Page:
This is No Oversight, This is a Policy

Omar, 7, fresh from surgery held at an Israeli checkpoint. (Photo: Tamar Fleishman/Palestine Chronicle)

By Tamar Fleishman – Qalandiya, West Bank

A sick child is a sick child.

A child discharged from hospital after surgery is in need of rest.

But this trivial equation doesn’t work in a reality of occupation.

Omar, a seven year old child who had been discharged from hospital some hours earlier after undergoing surgery and while is body was still full of anesthetics, collapsed on the metal bench at the shed in front of the DCL offices at Qalandiya checkpoint.

It was very cold as the day turned into evening. Omar’s father took his leather coat off and wrapped it over his son. Omar didn’t open his eyes. Neither the healthy eye nor the one that was swollen from the surgery.  He kept sleeping. He seemed to be in a state between sleep and loss of consciousness.

The father walked around the yard restless, he still had to get inside the offices, request a permit, head back to Gaza and arrive there, at Erez checkpoint, before it is closed. What if they don’t make it? Who could even imagine?

In front of the offices were many people with many problems. Problems like his and other ones. There was a lot of yelling and pushing. And the doubt that was gnawing at him as well as the concern for the sleeping child, and the necessity to stay by him prevented the father from moving from what should have been his son’s bed, but in reality was a cold red and alienating bench.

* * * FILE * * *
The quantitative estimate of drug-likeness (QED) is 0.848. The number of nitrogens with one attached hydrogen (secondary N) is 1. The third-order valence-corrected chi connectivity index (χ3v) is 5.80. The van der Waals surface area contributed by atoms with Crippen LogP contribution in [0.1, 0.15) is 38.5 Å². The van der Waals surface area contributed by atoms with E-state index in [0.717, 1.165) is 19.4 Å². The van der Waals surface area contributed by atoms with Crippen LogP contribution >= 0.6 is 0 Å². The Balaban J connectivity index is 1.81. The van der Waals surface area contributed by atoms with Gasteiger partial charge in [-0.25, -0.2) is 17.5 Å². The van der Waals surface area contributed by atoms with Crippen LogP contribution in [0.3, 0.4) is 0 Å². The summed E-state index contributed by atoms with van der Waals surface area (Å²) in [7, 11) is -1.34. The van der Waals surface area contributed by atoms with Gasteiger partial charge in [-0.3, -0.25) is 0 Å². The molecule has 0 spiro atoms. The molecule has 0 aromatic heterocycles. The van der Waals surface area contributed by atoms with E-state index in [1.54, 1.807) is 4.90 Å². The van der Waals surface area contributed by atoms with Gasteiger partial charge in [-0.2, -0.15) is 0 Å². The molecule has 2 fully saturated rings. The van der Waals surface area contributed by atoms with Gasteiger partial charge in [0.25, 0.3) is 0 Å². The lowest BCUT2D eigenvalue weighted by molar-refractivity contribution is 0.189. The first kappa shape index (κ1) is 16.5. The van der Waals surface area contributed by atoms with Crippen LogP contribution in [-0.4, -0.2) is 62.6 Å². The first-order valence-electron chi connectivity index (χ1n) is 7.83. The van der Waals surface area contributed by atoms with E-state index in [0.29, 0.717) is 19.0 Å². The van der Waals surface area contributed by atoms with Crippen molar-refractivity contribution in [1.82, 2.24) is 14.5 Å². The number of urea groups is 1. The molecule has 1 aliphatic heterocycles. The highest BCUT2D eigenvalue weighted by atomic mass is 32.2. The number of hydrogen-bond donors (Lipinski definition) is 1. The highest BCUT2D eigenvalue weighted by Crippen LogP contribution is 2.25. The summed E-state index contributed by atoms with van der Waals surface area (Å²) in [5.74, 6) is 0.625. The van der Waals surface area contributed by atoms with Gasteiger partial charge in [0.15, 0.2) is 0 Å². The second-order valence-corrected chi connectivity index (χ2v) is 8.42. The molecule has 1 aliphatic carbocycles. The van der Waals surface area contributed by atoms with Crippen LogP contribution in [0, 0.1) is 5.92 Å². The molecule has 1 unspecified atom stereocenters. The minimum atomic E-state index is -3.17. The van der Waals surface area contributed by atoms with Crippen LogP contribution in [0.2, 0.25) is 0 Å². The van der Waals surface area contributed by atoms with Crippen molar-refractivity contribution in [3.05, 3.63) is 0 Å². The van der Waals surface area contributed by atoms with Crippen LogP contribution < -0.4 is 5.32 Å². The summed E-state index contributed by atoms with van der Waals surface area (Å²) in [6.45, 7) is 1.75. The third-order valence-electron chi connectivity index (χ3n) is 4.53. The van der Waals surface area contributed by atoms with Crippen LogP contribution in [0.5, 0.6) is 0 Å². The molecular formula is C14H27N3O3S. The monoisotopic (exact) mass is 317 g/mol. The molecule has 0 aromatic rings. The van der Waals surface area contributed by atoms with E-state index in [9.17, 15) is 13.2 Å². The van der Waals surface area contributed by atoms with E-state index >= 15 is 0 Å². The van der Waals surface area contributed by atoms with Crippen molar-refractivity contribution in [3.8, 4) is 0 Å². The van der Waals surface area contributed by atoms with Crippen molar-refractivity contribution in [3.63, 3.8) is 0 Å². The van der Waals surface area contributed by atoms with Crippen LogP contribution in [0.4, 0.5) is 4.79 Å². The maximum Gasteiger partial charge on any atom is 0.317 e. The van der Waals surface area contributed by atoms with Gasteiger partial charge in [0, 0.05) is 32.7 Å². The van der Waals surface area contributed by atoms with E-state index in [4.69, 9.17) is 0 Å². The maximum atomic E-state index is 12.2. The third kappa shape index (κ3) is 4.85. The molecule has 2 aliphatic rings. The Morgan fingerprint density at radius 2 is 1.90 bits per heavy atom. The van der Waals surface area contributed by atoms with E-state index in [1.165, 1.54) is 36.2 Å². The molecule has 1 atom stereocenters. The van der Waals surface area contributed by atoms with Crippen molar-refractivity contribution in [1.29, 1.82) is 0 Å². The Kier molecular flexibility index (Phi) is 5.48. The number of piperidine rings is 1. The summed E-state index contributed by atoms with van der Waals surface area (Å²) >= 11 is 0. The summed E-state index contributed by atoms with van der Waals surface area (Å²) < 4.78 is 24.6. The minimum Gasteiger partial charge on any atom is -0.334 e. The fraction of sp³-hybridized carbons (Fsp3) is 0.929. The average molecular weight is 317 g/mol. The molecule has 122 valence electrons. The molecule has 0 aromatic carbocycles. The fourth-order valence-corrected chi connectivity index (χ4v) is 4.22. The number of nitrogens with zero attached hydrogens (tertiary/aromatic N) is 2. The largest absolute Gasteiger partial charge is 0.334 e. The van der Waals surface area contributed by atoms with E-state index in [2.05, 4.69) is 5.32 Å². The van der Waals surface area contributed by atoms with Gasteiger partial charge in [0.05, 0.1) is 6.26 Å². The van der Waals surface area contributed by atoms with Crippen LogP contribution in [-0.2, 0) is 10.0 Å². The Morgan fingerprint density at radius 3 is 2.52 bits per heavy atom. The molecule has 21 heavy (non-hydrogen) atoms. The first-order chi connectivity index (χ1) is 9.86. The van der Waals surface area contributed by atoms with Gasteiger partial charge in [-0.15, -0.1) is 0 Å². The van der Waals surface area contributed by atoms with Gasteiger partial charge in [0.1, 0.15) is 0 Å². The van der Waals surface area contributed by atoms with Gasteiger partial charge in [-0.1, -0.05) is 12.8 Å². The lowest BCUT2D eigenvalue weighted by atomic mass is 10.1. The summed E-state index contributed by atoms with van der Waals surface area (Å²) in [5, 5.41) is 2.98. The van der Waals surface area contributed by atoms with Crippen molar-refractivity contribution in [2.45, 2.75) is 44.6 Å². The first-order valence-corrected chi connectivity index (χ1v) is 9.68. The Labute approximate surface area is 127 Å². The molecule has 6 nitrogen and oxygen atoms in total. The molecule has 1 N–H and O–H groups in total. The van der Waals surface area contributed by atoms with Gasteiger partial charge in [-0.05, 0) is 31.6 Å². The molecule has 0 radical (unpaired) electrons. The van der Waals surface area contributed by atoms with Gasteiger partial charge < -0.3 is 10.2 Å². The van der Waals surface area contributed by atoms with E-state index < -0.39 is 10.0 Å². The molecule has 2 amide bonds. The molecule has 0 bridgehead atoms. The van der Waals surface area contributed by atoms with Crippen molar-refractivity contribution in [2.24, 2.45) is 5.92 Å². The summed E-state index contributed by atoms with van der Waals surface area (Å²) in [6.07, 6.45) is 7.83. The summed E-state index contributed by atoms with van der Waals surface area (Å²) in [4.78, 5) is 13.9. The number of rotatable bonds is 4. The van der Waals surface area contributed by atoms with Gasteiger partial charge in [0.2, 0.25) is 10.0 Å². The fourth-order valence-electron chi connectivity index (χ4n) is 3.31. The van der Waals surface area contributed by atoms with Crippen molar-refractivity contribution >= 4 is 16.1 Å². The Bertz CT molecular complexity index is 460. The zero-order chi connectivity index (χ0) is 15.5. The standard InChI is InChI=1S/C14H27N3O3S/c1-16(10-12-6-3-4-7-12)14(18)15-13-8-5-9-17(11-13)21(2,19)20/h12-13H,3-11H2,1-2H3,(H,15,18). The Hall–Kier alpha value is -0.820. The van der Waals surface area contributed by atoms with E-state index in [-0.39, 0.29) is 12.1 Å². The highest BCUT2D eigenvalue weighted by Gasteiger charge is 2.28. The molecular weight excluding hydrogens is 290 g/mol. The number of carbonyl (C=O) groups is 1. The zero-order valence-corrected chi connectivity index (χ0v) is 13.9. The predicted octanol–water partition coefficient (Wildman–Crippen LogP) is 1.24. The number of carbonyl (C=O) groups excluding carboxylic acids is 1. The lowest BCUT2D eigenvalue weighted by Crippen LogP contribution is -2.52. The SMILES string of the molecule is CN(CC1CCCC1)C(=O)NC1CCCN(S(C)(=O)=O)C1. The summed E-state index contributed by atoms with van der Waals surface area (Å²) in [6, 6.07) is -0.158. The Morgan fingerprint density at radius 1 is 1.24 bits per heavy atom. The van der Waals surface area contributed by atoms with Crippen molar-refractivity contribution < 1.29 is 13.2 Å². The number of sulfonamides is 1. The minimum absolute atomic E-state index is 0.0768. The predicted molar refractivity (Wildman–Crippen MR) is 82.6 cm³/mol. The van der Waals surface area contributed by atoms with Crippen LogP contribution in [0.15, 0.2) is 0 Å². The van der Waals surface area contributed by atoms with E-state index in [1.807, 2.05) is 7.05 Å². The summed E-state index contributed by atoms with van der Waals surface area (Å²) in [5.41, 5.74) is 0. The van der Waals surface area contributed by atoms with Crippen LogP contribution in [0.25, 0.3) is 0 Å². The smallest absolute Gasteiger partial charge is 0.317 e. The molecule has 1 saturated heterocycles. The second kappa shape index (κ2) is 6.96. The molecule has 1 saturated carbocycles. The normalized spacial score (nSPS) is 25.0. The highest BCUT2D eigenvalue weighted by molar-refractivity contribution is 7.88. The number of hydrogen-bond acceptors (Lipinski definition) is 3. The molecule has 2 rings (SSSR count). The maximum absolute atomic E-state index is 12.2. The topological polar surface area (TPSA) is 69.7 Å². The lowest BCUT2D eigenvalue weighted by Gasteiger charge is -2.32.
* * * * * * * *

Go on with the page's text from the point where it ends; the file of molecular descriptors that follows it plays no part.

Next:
And when finally they called his name, he couldn’t wake Omar to take him inside. He wouldn’t leave him all alone to sleep on the bench. After all, who other than him would take care of the child?- he forsook the responsibilityof handling the permits and left it in the hands of two women who were strangers to him, he also gave them Omar’s birth certificate which was needed for the permit.

– A Palestinian child must never part from his birth certificate, his Kushan. A copy or a duplicate won’t do, only the original document.

But there was an oversight- “it happens, it’s a matter of dis-coordination”, said the soldier.

Yes, oversights happen, oversights may happen, but the fact that a seven year old child has to be granted a permit after undergoing surgery in order to get home- is no oversight, it is a policy.

And even once they overcame the oversight and once the father managed to wake his son, and even after Omar and his father headed on their way, the fact remains that a child is a child and that such regulations are nothing less than a crime.

(Translated by Ruth Fleishman.)

– As a member of Machsomwatch, once a week Tamar Fleishman heads out to document the checkpoints between Jerusalem and Ramallah. This documentation (reports, photos and videos) can be found on the organization’s site: The majority of the Spotlights (an opinion page) that are published on the site had been written by her. She is also a member of the Coalition of Women for Peace and volunteer in Breaking the Silence. She contributed this article to

(The Palestine Chronicle is a registered 501(c)3 organization, thus, all donations are tax deductible.)
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